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Catalog Data

Medium:
Glass, paint
Style:
Neoclassical
Type:
Vases
Date:
ca.1830-1920
Period:
Victorian (1837-1901)
Description:
Clear glass vase with gold enamel decoration. The vase has been overpainted with gold laurel leaves, anthemion, and banding, and features four laurel crowns tied with ribbon. The form and decoration of this vase are in the Neoclassical style. The most popular style of the late eighteenth and early nineteenth century leading up to the Victorian era (1837-1901) was Neoclassicism. In America it has been called the American Empire style, Greek Revival, or Grecian style and was called Regency or Empire style in Europe. Neoclassicism was seen in painting, sculpture, furnishings, architecture, fashion, and even politics. This revival of classical taste was encouraged by the increased interest in classical, ancient, and antique forms inspired by recent excavations of in Italy, Greece, and Egypt. Neoclassicism pulled motifs, ornamentation, and forms from antiquity, as well as the Renaissance interpretation of the classical world. Elements of neoclassical design included fretwork, columns, palmettes, pilasters, acanthus leaves, tulips and lotus motifs, grotesque masks, processional reliefs, mythical creatures, laurel garlands, fruit swags, scrolls, tassels, fringe, passementerie, frieze decoration, lyres, and vases; as well as accurate depictions of flora, fauna, birds, and insects; and repeating patterns such as the Greek key and egg-and-dart. A characteristic of Neoclassical designs is strict symmetry of all the elements.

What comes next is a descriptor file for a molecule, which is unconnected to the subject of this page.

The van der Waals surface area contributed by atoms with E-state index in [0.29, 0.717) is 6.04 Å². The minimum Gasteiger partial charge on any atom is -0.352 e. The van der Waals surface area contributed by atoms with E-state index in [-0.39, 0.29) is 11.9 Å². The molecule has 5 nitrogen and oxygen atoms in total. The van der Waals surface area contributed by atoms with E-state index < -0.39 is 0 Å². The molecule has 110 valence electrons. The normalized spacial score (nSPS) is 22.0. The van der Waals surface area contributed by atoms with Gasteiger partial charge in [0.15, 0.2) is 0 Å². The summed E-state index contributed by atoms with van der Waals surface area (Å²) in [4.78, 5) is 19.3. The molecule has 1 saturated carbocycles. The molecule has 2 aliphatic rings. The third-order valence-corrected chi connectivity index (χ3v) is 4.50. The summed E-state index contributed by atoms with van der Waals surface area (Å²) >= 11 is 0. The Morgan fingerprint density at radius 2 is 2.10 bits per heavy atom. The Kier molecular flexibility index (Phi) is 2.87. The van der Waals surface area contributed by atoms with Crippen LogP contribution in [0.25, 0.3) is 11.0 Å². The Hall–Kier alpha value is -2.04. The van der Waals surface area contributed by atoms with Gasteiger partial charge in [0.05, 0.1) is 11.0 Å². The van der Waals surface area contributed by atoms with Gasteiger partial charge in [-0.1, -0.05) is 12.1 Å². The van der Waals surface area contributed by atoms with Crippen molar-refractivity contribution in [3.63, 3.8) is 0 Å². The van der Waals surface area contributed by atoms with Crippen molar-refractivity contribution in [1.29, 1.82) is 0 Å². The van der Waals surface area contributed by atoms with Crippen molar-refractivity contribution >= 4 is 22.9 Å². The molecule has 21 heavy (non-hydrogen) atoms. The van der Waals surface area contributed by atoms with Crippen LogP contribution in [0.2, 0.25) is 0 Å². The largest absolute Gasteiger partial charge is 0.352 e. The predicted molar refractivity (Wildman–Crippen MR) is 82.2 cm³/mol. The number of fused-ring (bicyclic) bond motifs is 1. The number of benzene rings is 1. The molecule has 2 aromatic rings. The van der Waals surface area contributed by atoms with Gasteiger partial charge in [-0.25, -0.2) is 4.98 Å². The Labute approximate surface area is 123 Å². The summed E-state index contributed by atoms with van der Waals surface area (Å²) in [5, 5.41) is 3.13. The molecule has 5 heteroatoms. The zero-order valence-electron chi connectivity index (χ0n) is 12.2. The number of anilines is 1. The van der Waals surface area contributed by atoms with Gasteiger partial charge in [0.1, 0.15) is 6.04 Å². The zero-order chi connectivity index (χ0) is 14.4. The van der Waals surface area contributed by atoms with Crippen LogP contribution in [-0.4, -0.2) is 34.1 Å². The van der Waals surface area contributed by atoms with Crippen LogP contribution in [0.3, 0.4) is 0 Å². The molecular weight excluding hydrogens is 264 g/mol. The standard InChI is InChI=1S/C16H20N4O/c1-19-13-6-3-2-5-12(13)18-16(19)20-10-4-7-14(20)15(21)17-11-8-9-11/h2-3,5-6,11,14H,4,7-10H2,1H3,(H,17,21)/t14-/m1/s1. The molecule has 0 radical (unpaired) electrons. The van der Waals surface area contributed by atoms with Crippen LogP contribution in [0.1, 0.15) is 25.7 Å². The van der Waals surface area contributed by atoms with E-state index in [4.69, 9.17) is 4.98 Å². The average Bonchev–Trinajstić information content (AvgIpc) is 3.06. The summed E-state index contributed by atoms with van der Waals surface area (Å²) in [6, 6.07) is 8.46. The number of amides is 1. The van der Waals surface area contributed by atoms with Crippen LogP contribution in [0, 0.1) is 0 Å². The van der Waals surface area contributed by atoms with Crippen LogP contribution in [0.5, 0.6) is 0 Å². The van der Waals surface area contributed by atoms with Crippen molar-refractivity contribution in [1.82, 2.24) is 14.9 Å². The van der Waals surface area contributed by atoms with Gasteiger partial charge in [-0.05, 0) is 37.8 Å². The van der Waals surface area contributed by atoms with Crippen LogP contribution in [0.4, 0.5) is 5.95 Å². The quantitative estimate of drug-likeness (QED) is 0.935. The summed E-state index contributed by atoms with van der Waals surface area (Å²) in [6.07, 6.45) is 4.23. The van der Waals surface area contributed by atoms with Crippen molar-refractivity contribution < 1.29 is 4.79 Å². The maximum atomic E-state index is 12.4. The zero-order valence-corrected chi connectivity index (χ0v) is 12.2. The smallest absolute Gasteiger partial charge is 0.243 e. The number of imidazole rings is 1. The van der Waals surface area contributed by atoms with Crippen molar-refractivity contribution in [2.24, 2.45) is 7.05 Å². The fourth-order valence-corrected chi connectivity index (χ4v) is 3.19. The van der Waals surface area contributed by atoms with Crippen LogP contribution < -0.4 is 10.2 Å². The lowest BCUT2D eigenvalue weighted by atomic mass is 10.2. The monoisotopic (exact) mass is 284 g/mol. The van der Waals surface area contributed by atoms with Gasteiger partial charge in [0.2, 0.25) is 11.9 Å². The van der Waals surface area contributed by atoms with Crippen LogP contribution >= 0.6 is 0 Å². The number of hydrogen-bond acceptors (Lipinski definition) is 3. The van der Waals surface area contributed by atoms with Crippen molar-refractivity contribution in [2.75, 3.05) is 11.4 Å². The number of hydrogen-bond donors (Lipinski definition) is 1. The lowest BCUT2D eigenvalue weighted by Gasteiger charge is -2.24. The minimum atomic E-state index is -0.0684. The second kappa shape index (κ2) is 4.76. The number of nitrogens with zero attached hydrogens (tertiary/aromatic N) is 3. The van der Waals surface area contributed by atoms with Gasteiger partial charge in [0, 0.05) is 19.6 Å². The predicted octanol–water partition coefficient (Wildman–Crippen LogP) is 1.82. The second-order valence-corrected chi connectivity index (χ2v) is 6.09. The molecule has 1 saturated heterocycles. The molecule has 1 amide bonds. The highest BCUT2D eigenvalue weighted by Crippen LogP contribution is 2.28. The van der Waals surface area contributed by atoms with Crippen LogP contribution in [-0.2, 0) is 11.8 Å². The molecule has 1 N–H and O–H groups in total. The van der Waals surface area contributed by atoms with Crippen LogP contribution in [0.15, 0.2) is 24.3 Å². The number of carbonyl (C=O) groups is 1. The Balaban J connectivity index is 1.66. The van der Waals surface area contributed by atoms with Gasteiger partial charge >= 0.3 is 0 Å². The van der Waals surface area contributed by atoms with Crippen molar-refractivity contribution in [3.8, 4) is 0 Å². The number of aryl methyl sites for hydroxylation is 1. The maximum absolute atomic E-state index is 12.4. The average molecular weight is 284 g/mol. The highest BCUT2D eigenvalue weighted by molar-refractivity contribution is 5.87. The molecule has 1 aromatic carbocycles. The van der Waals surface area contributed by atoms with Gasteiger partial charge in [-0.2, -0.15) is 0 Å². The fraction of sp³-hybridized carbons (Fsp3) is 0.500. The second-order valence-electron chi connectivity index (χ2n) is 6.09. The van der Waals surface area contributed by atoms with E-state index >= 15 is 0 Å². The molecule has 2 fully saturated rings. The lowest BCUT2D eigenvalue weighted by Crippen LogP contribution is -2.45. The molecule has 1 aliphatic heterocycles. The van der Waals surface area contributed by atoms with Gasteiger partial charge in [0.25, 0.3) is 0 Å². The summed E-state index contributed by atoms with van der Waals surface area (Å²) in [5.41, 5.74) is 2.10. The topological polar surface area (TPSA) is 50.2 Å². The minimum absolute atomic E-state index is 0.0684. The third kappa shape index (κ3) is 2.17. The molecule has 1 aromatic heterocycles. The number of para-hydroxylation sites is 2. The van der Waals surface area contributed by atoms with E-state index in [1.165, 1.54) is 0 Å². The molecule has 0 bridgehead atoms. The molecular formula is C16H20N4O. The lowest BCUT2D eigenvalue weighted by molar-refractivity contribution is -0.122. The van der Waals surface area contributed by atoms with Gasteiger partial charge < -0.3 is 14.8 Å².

Label Text:
Since ancient Egyptian times, containers for plants, flowers, herbs, and edible plants have evolved according to the needs, fashions, and technology of the time. Through the centuries, these vessels have influenced the horticultural and aesthetic role of plants, and allowed for their cultivation, transportation, and display. The Industrial Revolution in the 1800s brought mechanization and mass production techniques that allowed a variety of eclectic plant containers to be produced cheaply and efficiently. Cast-iron, china, terra cotta, and wooden plant containers were readily available in variety of styles and sizes. With a long historical tradition of designs and styles of containers to draw on in the nineteenth century, Victorians displayed their plants in a diverse collection of vases depending on the family’s income and taste.
In the 1800s, vases were made in endless varieties, both of form and material, at prices to suit almost any budget. Vases are intended to hold and support bouquets of living or dried flowers, or they might be purely decorative. It is their use and not their form that makes them a vase and not something else. Some held large quantities of flowers and plants, while others were made for only a single bud. The Victorian emphasis on the “appropriate” led to many containers designed for a specific flower or foliage, whereas other containers could hold almost any variety. Floral containers were often displayed in pairs on a shelf, table, or mantelpiece or as alone as centerpiece or accent decoration. According to many publications of the time, vase of flowers was considered one of the most beautiful adornments for the home or the church.
Topic:
glass  Search this
vases  Search this
decorative arts  Search this
Flower arrangement  Search this
Victorian  Search this
Credit Line:
Smithsonian Gardens, Horticultural Artifacts Collection.
Accession number:
1986.008
Restrictions & Rights:
Usage conditions apply
See more items in:
Horticultural Artifacts Collection
Data Source:
Smithsonian Gardens
GUID:
http://n2t.net/ark:/65665/aq46799fa68-3c62-4113-923c-d5ca091a2e48
EDAN-URL:
edanmdm:hac_1986.008